Magazine article American Banker

Accounting Debate Turns to Issue of Securitization

Magazine article American Banker

Accounting Debate Turns to Issue of Securitization

Article excerpt

Now that amendments to the rules for valuing mortgage servicing rights are on the verge of adoption, portfolio lenders and their associations are turning to another sticky accounting problem.

The difficulty is how to account for transactions in which lenders swap mortgages for mortgage-backed securities to hold in their own portfolios.

The Financial Accounting Standards Board wanted banks, thrifts, and others to record such a deal as a sale and purchase that could result in a profit or a loss. But it gave the industry a temporary reprieve last month.

Now, the board is expected to revive the sale-and-purchase approach, and lender groups intend to oppose the rule.

Banks and thrifts could end up with servicing rights on their books under the revived amendment. This means an accounting burden and possible earnings volatility with which these institutions have not previously had to deal.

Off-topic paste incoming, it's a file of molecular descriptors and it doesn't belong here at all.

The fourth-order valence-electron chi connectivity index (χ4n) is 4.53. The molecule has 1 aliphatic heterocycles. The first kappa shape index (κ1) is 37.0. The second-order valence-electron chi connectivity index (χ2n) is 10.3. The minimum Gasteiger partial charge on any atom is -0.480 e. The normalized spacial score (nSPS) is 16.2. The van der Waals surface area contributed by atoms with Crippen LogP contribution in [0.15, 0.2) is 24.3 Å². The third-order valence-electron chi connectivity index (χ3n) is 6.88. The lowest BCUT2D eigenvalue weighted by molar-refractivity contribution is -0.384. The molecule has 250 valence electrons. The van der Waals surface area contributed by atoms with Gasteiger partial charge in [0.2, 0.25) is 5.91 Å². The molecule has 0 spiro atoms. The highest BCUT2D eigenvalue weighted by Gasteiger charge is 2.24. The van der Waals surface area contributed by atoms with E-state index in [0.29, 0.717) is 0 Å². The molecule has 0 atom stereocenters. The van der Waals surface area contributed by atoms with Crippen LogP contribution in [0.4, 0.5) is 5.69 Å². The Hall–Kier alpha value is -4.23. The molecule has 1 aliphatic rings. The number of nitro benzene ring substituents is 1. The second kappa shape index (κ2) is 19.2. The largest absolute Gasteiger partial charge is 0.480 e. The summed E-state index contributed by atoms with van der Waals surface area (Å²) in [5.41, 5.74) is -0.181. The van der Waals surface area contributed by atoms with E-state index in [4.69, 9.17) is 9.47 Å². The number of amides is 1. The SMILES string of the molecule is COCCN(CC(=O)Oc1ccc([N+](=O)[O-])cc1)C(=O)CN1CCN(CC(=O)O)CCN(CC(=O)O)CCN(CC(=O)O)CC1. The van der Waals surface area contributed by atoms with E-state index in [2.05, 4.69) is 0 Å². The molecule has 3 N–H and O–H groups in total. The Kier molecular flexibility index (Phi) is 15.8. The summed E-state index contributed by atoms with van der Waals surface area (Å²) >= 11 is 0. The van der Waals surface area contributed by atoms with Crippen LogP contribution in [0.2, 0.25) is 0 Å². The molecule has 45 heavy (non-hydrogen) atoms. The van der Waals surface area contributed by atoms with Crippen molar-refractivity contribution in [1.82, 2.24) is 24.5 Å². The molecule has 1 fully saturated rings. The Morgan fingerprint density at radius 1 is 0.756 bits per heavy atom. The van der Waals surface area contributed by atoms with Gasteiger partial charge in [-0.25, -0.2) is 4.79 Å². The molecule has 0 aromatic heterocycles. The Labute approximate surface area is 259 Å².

Meanwhile, North American Mortgage Co. may be the first to benefit from the amended rules. It announced last week that it would briefly postpone issuing its quarterly earnings in the hope that it would be able to use the new rules in its report.

Unlike other top mortgage banking companies, North American has not been active in the wholesale market, so its servicing portfolio consists almost entirely of originated rights, and it has very large asset values that do not now appear on the balance sheet.

Thus, the Santa Rosa, Calif., company should be able to report significantly stronger earnings under the new rules than without them.

Terrance Hodel, president, wrote in North American's annual report that thrifts and companies owned by commercial banks had an edge in the marketplace last year. …

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